According to the invention, a glazing panel comprises at least an antenna that is, preferably, a wideband antenna to receive and/or transmit information through a higher frequencies, for example a LTE network (4G). The antenna is preferably a printed antenna. The wideband antenna is, preferably, working with a frequency band between 700 MHz and 6 GHz and more preferably between 700 MHz and 3 GHz

According to the invention, the glazing panel may comprise some other antennas like AM, FM, RKE, DAB, DTV antennas or other type of antennas to add antenna functions to the glazing panel.

According to the invention, the coaxial cable is a cable designed to allow carrying higher frequency signals better than a cable used for automotive antenna placed on a glass and comprises at least a center conductor and a shield separated by a dielectric element and protected by an insulated jacket.

According to one embodiment of the present invention, the electrically conductive connector connects an antenna to the cable and is joined to the antenna by a lead-free soldering to respect the recent EU regulation.

The electrically conductive connector material is a material selected to have difference of thermal expansion of the glazing panel and the electrically conductive connector material preferably less than 5×10-6/° C.

According to an embodiment of the present invention, the first and second portions of the electrically conductive connector may be provided with holes or bumps.

According to one embodiment of the invention, the resilient material laminating the first and the second electrically conductive portion is made of a plastic material as such polyimide film. Such as polyimide film has resilient for soldering heat and is flexible.

However, other heat resilient films such as Liquid Crystal Polymer film (LCP), Cyclo-olefin Polymer (COP) and Fluorine-based film may be used. According to one embodiment of the present invention, the first and the second electrically conductive portions comprise at least one material amongst copper, chromium-stainless, iron-nickel material. Thus, the first and the second electrically conductive portions may be made of different type of materials such as Copper, Chromium alloys, Steel alloys such stainless steel alloys, steel alloys with a high amount of Chromium or Nickel or any other materials or alloys that fit with constraints of the connector functions such as to be connected to an antenna, to be able to fix a cable, and other advantages of this kind of materials or alloys.

Preferably, a lead-free solder material is used to connect the electrically conductive connector to the antenna. Such solder material has improved characteristics at temperature greater than 150° C. Such solder material is known from DE102006047764A1. A such lead-free solder material is based on a solder alloy of Sn, Ag, comprising between 88% and 98.5% Sn by weight, between 0.5 and 5% Ag by weight or Bismuth-Tin-Silver (Bi—Sn—Ag) alloys. Preferably, the soldering material has the following alloys, at least as components thereof BixSnyAgz where x, y, z represents the percentage by weight of the component (this nomenclature is well-known): Bi57Sn42AgO, Bi57Sn40Ag3, SnAg3.8Cu0.7, Sn55Bi44Ag1, or SAC alloys (Tin-Silver-Copper (Sn—Ag—Cu) alloys). More preferably, the solder alloy is a SAC305, consisting of 3% Ag by weight, 0.5% Cu by weight and 96.5% Sn by weight. This solder material improved bonding characteristics for the connectors used therewith, as well as high fatigue strength.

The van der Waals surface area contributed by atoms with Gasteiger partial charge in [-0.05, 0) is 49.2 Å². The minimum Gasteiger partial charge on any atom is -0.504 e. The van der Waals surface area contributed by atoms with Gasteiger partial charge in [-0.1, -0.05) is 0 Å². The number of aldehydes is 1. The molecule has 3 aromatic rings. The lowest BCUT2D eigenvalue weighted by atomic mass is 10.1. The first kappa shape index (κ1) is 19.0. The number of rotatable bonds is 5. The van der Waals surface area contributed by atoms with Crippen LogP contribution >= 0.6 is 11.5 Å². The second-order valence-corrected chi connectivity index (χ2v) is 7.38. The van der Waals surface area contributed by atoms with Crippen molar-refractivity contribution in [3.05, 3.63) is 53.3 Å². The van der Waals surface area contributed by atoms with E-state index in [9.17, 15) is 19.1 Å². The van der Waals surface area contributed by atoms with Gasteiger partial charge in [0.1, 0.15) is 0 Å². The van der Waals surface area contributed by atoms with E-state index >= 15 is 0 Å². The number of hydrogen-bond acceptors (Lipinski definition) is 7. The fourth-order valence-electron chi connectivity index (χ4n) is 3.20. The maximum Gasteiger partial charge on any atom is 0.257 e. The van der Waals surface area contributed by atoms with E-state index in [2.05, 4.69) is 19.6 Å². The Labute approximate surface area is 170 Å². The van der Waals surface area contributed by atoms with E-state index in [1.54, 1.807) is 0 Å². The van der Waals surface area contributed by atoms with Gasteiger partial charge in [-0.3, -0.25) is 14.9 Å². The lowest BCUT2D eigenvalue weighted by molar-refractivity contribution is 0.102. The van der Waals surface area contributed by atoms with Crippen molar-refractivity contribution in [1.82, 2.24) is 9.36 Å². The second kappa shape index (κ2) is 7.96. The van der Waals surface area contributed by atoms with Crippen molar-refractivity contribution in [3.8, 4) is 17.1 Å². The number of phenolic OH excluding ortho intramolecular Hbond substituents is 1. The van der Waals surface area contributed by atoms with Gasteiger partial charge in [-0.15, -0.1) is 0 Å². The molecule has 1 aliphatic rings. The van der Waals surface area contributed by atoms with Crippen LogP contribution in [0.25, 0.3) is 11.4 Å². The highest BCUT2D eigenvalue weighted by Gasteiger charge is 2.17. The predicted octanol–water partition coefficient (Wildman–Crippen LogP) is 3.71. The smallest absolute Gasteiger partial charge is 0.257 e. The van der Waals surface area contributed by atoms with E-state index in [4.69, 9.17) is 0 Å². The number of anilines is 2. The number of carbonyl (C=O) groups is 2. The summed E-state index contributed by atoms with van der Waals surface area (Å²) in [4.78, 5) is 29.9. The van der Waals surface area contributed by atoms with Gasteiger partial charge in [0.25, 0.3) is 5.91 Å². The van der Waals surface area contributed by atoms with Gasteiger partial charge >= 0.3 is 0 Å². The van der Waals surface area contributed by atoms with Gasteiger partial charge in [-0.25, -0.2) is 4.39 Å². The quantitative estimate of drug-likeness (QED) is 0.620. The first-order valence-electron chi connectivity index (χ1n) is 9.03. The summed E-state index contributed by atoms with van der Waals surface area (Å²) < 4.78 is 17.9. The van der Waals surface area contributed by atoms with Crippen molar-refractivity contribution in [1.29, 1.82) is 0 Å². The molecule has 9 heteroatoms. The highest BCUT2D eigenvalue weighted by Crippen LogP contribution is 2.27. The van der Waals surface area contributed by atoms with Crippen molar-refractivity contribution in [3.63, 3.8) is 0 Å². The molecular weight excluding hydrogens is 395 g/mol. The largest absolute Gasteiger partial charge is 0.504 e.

According to an embodiment of the invention, the first and the second electrically conductive layers may consist of a copper, an iron-nickel (FeNi) or iron-chromium (FeCr) alloy, or a mixture thereof. The connector element may consists of FeCr10, FeCr16, a Grade 430, FeNi42, FeNi48 or FeNi52.

Preferably, the first and the second electrically conductive portions are made of copper.

Due to the high frequency used, the connection between the antenna and the cable has to be very precise to limit the distortion of the signal. In order to fulfill this condition, the connector comprises two electrically conductive portions.

The soldering of the coaxial cable to the flat electrically conductive connector allow to maintain the cable in the right place avoiding movements of the cable and ensure having a good electrical connection to the antenna.

The present invention will now be more particularly described with reference to drawings and exemplary embodiments, which are provided by way of illustration and not of limitation. The drawings are a schematic representation and not true to scale. The drawings do not restrict the invention in any way. More advantages will be explained with examples.

FIG. 1 is a plan view of an embodiment of the glazing panel comprising an electrically conductive connector according to the invention.

FIG. 2 is a plan view of an example of an electrically conductive connector according to the invention.

FIG. 3 is an exploded view of an example of an electrically conductive connector as shown in FIG. 2.